Thou unfamiliar – GOD


“Even in the deserts of the secularized world, the human soul thirsts for God.” Pope Benedict    


“To have faith means to dare, to think the unthinkable, yet to act within the limits of the realistically possible; it is the paradoxical hope to expect the Messiah every day, yet not to lose heart when he has not come at the appointed hour.” Erich Fromm    


“When people’s attention is no longer turned inwards, when they are no longer satisfied with their own inner religious lives, but turn to others and to things outside themselves, where the relation is intellectual, in search of that satisfaction, when nothing important ever happens to gather the threads of life together with the finality of a catastrophe: then instead we get talkativeness.”

Soren Kierkegaard


“There are two kinds of people: those who say to God, “Thy will be done,” and those to whom God says, “All right, then, have it your way.” C.S. Lewis    


“The fruit of SILENCE is Prayer The fruit of PRAYER is Faith The fruit of FAITH is Love The fruit of LOVE is Service The fruit of SERVICE is Peace” Mother Teresa’s Business Card    


“To me, religion has brought at least the perception of something above morals, and therefore extremely terrifying; it has brought me not happiness, but the sense of something above happiness and therefore more terrifying than ordinary pain and misery; the very dark night and the desert. To me, the phrase “to be damned for the glory of God” is sense and not paradox; I had far rather walk, as I do, in daily terror of eternity, than feel that this was only a children’s game in which all the contestants would get equally worthless prizes in the end. … And I don’t know whether this is to be labeled “Classicism” or “Romanticism”; I only think that I have hold of the tip of the tail of something quite real, more real than morals, or than sweetness and light and culture.”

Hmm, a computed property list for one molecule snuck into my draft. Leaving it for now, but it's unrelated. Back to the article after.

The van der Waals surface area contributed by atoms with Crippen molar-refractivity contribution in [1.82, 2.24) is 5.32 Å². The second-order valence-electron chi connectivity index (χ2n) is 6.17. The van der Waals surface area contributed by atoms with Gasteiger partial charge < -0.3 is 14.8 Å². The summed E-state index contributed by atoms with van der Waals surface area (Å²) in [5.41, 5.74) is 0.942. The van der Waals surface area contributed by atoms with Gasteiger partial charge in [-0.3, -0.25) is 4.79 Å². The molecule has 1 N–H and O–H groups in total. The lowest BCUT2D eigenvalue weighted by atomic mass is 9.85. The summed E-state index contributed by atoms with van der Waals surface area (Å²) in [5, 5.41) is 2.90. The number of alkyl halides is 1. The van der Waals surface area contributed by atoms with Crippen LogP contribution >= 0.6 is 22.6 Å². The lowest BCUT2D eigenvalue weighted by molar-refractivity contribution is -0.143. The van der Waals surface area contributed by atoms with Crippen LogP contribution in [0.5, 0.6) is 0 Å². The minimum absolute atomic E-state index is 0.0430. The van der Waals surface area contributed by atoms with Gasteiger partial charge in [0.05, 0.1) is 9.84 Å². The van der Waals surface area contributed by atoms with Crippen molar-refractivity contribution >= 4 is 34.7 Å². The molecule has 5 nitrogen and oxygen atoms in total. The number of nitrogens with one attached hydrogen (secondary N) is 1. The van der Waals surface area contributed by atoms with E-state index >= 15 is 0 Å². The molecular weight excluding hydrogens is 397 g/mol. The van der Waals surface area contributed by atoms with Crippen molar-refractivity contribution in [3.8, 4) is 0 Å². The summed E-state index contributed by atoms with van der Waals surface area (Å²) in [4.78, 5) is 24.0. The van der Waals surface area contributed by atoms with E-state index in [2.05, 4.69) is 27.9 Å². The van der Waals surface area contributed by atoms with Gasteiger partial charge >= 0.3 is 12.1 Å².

T.S. Eliot


“The young man had found Religion. He said to himself: fear not, trust in God, and your fears will not come true. The old man too had found Religion. He said to himself: fear not, trust in God, and though all your fears come true, know they are nothing to be afraid of.”



“Ever the winds blow; ever the grass grows. Every day, men and women, conversing, beholding and beholden. The scholar is he of all men whom this spectacle most engages.” Emerson


“It is remarkable, the character of the pleasure we derive from the best books. They impress us with the conviction, that one nature wrote and the same reads… There is some awe mixed with the joy of our surprise, when this poet, who lived in some past world, two or three hundred years ago, says that which lies close to my own soul, that which I also had wellnigh thought and said.”



In Book 9 of The Republic, Plato has Socrates divide humanity into three classes: “lovers of wisdom, lovers of honor, and lovers of gain.”    


“History and exact science he must learn by laborious reading. Colleges, in like manner, have their indispensable office, — to teach elements. But they can only highly serve us, when they aim not to drill, but to create; when they gather from far every ray of various genius to their hospitable halls, and, by the concentrated fires, set the hearts of their youth on flame. Thought and knowledge are natures in which apparatus and pretension avail nothing. Gowns, and pecuniary foundations, though of towns of gold, can never countervail the least sentence or syllable of wit. Forget this, and our American colleges will recede in their public importance, whilst they grow richer every year.”



“Learning without thought is labor lost. Thought without learning is perilous.” Confucius